Ashwaubenon board to hold off on funding air conditioning plan
By Kevin Boneske
ASHWAUBENON – Before spending money on a plan for installing air conditioning throughout Ashwaubenon High School, Valley View and Pioneer elementary schools, the board of education wants to know if district residents would support the project.
The district’s business director, Keith Lucius, informed the board at its meeting Wednesday, March 20, about the air conditioning project, which is included on a list of possible referendum projects that could go before district voters next year, having a significantly higher cost than expected with a design plan expense of $33,000.
Lucius said he didn’t want to commit that amount of money toward planning a possible project, unless the board wanted to proceed with that.
Last month, board members favored hiring a consultant to get more accurate cost estimates for potential referendum projects.
Prior to seeking out a consultant, the district’s estimate listed the cost of installing air conditioning at the three schools at $2.5 million, based on $1 million at AHS, $1 million at Valley View and $500,000 at Pioneer.
Board President Jay Van Laanen, who last month questioned which potential referendum projects would be wants or needs, said air conditioning “would definitely be a want.”
“I don’t know if I would be in favor, you know, of spending $1 million on air conditioning when that $1 million can be spent somewhere it would be a lot more beneficial for the district,” Van Laanen said. “That’s my thought.”
Board Clerk Jennifer Vyskocil raised concerns about the cost of getting an estimate for air conditioning being about as much as the annual cost of a district staff position.
“And although I do love air conditioning – I’m from Los Angeles – in Wisconsin we don’t necessarily need it as badly, I don’t think,” Vyskocil said.
Lucius noted the high school is used for summer school for four weeks from the second half of June to the first half in July.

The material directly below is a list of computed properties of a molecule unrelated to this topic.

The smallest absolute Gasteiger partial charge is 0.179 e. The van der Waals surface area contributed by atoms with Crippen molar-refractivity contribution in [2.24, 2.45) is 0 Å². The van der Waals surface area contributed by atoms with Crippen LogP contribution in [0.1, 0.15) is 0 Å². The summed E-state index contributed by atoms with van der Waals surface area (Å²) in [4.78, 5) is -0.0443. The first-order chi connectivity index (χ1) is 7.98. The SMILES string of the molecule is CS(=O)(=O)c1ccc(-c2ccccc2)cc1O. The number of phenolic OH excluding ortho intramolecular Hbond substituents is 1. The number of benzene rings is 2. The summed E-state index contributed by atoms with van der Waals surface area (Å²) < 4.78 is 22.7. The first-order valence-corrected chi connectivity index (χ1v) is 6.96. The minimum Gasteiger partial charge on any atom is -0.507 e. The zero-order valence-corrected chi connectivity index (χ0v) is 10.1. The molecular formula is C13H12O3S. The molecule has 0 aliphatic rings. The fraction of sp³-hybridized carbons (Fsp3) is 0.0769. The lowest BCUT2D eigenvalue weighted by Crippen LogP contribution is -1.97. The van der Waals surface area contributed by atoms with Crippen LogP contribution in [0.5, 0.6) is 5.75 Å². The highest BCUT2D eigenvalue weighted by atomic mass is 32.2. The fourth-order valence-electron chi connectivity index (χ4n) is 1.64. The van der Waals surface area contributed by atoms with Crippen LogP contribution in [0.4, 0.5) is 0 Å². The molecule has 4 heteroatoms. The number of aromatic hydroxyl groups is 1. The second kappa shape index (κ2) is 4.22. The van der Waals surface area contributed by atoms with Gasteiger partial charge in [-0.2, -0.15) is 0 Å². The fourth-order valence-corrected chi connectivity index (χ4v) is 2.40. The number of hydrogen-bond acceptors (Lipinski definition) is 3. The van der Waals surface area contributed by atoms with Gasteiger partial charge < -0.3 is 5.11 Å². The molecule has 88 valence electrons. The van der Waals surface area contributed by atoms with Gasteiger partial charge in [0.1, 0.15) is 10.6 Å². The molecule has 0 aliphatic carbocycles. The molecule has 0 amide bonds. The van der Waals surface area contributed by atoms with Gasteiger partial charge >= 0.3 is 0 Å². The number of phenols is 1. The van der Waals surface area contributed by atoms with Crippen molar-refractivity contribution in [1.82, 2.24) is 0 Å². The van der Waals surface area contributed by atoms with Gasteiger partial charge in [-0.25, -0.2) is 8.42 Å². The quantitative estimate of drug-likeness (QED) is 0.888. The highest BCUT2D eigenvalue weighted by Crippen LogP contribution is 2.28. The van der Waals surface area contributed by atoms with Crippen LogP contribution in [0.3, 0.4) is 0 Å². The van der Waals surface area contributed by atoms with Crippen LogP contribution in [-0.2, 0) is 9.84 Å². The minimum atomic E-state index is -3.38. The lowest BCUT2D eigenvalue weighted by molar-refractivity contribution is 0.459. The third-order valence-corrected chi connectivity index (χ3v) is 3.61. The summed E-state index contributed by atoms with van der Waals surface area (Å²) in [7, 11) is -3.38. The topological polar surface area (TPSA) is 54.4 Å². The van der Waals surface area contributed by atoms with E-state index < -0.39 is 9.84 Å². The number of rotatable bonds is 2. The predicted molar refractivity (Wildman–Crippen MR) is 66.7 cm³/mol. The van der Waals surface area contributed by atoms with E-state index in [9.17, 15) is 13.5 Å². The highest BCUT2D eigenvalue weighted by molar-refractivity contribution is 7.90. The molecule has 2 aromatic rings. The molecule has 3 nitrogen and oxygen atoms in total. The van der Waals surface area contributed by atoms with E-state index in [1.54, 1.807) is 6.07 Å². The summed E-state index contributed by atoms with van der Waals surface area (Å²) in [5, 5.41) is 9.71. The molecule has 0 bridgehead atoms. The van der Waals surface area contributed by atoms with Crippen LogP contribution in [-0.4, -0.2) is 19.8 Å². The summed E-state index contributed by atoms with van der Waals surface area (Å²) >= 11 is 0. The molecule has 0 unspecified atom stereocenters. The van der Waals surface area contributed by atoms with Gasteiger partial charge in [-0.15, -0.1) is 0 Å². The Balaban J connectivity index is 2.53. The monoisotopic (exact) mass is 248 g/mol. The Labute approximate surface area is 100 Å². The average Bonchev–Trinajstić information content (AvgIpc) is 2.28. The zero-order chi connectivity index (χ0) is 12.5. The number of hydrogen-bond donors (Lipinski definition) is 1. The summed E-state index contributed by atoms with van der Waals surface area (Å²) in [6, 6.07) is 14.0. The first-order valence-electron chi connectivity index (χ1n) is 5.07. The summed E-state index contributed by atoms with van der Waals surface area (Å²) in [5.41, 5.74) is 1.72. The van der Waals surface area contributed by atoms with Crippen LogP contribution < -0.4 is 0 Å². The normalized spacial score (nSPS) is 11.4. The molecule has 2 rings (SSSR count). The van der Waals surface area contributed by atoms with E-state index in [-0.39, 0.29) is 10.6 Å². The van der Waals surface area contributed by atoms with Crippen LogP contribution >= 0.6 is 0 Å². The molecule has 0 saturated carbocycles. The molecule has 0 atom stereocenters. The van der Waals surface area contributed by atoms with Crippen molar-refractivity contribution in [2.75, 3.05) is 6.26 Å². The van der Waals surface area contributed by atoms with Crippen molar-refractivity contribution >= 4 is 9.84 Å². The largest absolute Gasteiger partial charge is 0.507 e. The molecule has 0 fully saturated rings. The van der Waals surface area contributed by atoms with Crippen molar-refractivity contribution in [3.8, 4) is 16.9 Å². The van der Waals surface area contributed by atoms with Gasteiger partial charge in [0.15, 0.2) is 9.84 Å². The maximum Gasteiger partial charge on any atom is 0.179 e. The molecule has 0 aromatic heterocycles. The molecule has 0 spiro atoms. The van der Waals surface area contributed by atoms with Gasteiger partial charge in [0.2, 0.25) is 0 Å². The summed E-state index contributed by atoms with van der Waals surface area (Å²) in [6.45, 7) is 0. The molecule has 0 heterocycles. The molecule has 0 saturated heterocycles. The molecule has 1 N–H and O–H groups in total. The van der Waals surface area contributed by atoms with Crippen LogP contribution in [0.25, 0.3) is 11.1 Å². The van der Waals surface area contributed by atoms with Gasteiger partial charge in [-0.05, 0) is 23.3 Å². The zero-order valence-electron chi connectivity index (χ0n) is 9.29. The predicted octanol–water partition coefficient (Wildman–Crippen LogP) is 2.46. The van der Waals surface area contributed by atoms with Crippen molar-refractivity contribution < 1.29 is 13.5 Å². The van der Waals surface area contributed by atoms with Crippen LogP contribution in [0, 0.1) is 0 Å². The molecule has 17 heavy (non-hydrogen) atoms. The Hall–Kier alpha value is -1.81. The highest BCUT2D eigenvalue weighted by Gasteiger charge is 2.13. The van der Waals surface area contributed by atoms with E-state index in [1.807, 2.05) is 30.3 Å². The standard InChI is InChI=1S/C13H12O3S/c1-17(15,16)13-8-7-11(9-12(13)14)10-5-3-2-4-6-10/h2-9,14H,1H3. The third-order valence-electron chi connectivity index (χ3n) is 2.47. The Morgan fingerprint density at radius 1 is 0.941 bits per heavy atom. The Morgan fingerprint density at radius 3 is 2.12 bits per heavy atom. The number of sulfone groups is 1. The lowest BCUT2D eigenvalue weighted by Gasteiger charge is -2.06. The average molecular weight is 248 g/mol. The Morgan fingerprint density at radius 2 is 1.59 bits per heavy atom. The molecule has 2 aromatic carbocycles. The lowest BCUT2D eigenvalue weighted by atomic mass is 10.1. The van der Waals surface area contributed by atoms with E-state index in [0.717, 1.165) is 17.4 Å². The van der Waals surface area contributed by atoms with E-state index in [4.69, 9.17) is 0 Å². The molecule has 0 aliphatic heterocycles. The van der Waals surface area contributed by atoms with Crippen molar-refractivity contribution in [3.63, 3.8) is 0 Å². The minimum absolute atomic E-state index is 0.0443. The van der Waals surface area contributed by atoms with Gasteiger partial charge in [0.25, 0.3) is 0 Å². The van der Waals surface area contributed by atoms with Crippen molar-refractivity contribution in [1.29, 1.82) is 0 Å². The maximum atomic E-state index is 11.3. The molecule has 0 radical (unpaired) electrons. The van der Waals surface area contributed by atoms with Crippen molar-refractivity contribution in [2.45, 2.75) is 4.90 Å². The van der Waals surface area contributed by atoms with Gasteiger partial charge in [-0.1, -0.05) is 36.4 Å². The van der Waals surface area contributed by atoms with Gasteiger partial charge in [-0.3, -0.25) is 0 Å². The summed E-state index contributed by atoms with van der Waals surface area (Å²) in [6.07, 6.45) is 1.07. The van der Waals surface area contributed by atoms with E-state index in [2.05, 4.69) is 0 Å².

“The (elementary schools) are not used as much during the summer, but that doesn’t mean we aren’t doing some staff development, or there aren’t other things going on, or there couldn’t be uses for it,” he said. “I’d think we’d see more use if we had air conditioning.”
Lucius said it’s his opinion the focus on having air conditioning should be the learning environment during the school year.
“You get a couple weeks in May and June, and maybe a week in September, where the temperatures get high,” he said. “When the temperatures get high, clearly the second floor of the high school and the second floor of Pioneer, it gets really warm and the learning environment suffers… We have a limited number of days, and we want to be as effective as we can in those days. And that’s where the impact is.”
Lucius said he expects the cost for retrofitting the three buildings for air conditioning would be high because they were not designed for that.
Board members agreed with a suggestion from Lucius to talk about idea of installing air conditioning when holding public meetings on possible referendum projects, and when surveying district residents, mention the “ballpark number” what air conditioning might cost.
“We’re (going to be) clear that, we’re going to have to invest more money, if the community supports this, to determine the exact number,” Lucius said. “We’ll need that number before we determine a referendum amount, if the community supports (installing air conditioning).”
Lucius said a community meeting is being tentatively planned for May 21 in the Ashwaubenon Performing Arts Center to get feedback on possible referendum projects.
In addition to other possible projects with existing facilities, such as replacing three gym floors, repairing the high school track and remodeling the old high school commons into a new district office, the construction of a new multi-purpose building is also being considered for inclusion in a potential referendum.
Based on $14-15 million worth of project costs, Lucius informed the board last month the district could hold a referendum next year with the debt to be paid back over 15 years at around $1 million per year and keep the tax rate constant, given the district is paying off its existing debt this year.